The Art of Nothing

Tomorrow is 1 May, labor day here in Austria. It is a national holiday. Most people go on hikes or attend socialist functions. I will do nothing. That is, I will practice the art of nothing.

Oh, wait. It’s Gamma’s fifth birthday and she’s throwing a Princess party! I’ll be stressed out of my gourd! At least I’ll have something to blog about…

[link via Vex]

License plate says stunner #1 superstar

There are worse things in life than cruising…
[excuse me someone just brought me chocolate cake]
Now, where was I? There are worse things in life than cruising down the freeway on a sunny day in a big honking black Mercedes with diplomatic plates with Pink on the radio turned up loud. And then when you get back to the office, someone gives you cake.
Yes, sir.

Meanwhile, there are new shoes at the Shoe Project (send me yours if you haven’t already) and go enter the Mother’s Day contest at Raising Hell, already!

Also, I see Feral Living is #12 for “my filling fell out of my tooth” in this search. Googlebombing not necessary! Save it for something important!

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75 Euro

Beta just demanded 75 Euro from me, I’m not sure exactly what for, I no longer really ask. I gave her 100 and she made change. I’d been avoiding payment for the last couple days but she just won a bet about ladybug spots and in return I had to pay up immediately. Also my resistance is down because we had Alpha’s relatives over for sort of a pre-birthday party for Gamma and I’m pooped. Although the visit itself was entertaining, watching one cousin’s disturbed kid tear the heads off all my flowers – dandelions, pie-cherry, daisies, tulips and kerria japonica among others – and another wet her pants and try to hide it from her mother with maneuvers infinitely more amateurish than any of the inspired stunts Gamma comes up with, and the cats try to eat the cold cuts off the open-face sandwiches on the picnic table. Also my mother-in-law is losing her voice and my father-in-law is losing his hearing, which is a sad but interesting combination. Later on my father-in-law gave his wife’s sister a tour of our house which was okay because when I went outside and was asked where he was, I was able to say, “in our bedroom with his sister-in-law”. Gamma rode in circles on her new bike. Then the sun went down and it got cold and everyone left, after spending 15 minutes chatting in the doorway and 10 more chatting at the gate, and another 10 minutes looking for a bracelet one girl discovered she’d lost and never finding it (they called later to tell us she’d found it in her pocket). I practiced cello and Beta harp and Alpha put Gamma to bed and we drank tea and then Beta just now went to bed and asked me to tuck her in and since I of course must grasp any chance she gives me to interact with her in an affectionate manner – she being almost 13 and therefore often distant – I hid behind her bedroom door while she was saying goodnight to her mother and when she came into her room she opened her door wide, crashing it into me. “I knew you’d be hiding back there,” she said and I had known she’d know and I tucked her in and we said goodnight, her 75 Euro richer and me 75 poorer and yet a rich man.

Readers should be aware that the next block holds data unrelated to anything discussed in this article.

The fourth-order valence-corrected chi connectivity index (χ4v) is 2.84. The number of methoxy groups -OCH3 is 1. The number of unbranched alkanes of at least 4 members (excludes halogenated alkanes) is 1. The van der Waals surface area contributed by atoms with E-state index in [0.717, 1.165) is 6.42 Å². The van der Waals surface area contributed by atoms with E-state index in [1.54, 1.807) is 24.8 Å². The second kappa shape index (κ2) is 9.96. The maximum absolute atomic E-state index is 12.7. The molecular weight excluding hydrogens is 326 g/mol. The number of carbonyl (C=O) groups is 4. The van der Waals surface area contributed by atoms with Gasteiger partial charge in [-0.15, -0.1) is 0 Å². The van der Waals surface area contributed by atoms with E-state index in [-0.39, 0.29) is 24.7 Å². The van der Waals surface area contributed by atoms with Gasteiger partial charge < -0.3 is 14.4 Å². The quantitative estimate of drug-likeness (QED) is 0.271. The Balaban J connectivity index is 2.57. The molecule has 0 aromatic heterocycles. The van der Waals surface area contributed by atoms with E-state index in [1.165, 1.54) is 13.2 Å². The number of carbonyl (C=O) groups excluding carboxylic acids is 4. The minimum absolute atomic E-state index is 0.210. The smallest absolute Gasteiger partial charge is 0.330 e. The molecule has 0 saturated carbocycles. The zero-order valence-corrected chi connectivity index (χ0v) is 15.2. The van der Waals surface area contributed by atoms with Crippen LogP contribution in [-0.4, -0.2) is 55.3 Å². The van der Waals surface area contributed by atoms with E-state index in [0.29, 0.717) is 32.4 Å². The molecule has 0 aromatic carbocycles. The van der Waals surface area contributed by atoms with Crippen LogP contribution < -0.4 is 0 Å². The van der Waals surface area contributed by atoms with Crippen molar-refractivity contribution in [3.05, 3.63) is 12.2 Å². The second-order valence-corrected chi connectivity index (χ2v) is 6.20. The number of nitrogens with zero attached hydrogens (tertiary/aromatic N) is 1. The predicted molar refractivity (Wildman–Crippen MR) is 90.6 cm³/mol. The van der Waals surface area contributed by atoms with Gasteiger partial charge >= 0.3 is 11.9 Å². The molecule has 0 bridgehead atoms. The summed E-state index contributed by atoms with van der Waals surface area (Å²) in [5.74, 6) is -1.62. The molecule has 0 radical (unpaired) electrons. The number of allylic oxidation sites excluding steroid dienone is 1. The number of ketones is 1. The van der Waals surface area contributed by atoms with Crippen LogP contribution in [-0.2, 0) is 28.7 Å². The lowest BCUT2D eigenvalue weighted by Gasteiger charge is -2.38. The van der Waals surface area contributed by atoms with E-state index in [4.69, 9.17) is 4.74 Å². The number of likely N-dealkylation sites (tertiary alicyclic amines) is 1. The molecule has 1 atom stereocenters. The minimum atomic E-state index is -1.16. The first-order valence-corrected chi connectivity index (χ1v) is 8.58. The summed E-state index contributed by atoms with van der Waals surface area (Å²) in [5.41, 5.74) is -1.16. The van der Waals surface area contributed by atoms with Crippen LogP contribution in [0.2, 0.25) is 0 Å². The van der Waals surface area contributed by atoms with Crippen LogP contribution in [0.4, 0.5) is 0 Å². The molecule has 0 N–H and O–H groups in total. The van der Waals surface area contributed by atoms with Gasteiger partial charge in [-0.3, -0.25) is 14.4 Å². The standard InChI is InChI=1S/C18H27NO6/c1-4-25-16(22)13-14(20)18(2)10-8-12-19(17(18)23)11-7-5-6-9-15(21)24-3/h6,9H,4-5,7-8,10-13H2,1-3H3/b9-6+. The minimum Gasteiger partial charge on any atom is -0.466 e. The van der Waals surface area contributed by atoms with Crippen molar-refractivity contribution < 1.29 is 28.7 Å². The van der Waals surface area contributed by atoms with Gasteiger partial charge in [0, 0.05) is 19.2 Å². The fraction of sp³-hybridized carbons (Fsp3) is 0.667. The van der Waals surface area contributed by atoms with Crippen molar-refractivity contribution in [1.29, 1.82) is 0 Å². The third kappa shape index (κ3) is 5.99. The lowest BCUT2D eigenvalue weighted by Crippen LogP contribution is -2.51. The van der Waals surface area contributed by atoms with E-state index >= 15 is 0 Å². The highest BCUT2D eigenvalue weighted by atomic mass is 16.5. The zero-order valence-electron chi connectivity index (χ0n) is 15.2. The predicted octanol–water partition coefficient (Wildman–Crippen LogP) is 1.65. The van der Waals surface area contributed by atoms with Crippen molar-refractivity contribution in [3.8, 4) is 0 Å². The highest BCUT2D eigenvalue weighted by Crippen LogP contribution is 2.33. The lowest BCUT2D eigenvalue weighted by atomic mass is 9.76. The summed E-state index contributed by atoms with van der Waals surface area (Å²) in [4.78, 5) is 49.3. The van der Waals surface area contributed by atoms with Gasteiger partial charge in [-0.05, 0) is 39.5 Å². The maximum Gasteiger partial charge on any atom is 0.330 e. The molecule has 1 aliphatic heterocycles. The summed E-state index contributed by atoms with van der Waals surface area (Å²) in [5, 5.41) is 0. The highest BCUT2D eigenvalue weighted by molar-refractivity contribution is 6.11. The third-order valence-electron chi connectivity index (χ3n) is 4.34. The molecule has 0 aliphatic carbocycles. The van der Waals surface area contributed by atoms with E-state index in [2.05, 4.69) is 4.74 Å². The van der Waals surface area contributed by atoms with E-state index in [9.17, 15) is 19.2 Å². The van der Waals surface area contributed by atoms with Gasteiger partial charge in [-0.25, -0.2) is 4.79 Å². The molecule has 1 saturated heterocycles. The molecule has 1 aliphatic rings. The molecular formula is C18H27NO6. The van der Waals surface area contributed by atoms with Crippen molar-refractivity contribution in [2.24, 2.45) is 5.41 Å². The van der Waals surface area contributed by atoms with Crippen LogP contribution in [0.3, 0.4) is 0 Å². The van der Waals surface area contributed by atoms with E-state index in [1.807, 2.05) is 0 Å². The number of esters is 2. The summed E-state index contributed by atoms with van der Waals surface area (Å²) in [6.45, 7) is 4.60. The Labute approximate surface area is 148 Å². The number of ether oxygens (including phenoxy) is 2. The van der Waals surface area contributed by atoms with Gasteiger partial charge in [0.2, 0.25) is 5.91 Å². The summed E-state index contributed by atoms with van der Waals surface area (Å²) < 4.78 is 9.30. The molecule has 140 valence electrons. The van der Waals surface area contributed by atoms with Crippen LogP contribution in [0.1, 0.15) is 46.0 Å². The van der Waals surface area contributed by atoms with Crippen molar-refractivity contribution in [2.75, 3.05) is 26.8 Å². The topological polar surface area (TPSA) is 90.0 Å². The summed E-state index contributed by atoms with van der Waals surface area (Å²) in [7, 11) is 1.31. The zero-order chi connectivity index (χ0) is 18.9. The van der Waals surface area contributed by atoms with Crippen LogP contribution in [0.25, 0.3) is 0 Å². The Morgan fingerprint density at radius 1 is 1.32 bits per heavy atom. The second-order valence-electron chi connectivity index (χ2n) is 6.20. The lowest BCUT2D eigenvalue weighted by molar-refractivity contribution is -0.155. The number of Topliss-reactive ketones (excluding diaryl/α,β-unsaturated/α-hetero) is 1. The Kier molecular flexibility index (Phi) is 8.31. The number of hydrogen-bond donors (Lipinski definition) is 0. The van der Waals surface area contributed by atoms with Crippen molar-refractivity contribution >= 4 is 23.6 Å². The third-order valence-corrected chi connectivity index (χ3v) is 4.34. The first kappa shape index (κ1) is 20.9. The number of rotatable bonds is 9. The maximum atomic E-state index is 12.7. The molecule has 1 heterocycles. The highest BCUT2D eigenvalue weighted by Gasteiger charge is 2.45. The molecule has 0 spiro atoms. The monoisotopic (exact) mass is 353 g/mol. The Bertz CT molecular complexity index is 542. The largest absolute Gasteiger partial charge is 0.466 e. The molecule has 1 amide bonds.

The Bug

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[With apologies to Franz Kafka]

The Lost Boy

He was there again, as I drove home from my evening cello lesson, sitting on his bike in his army coat staring out over the field where the gypsies camp when they come to town. The same brainless smile on his face as always. Frightening in his simplicity. He is young, but not so young anymore. In his thirties. He is going to seed.

I don’t know why he is the way he is, whether something happened to make him that way or whether he’s always been like that. He has a savant’s knowledge of local plant life and, I suppose, gardening, and oddly strong opinions about the appropriateness of plants occurring naturally in the local environment – which have always been there, which are recent imports running wild.

Mostly he rides his bike.

Here and there. He is a fixture. You see him everywhere you go, everywhere within bicycle range. It’s as if he’s a set of energetic, smiling, cycling, muscular quintuplets in matching army coats.

I don’t know how he lives or any other circumstances of his life. When the reporters come around and stick a microphone in my face and ask me, “what do you think about that?” I won’t say, “I’m shocked, he was always such a harmless, quiet man.” I will say, “I always thought that nutty, smiling bastard was up to something.”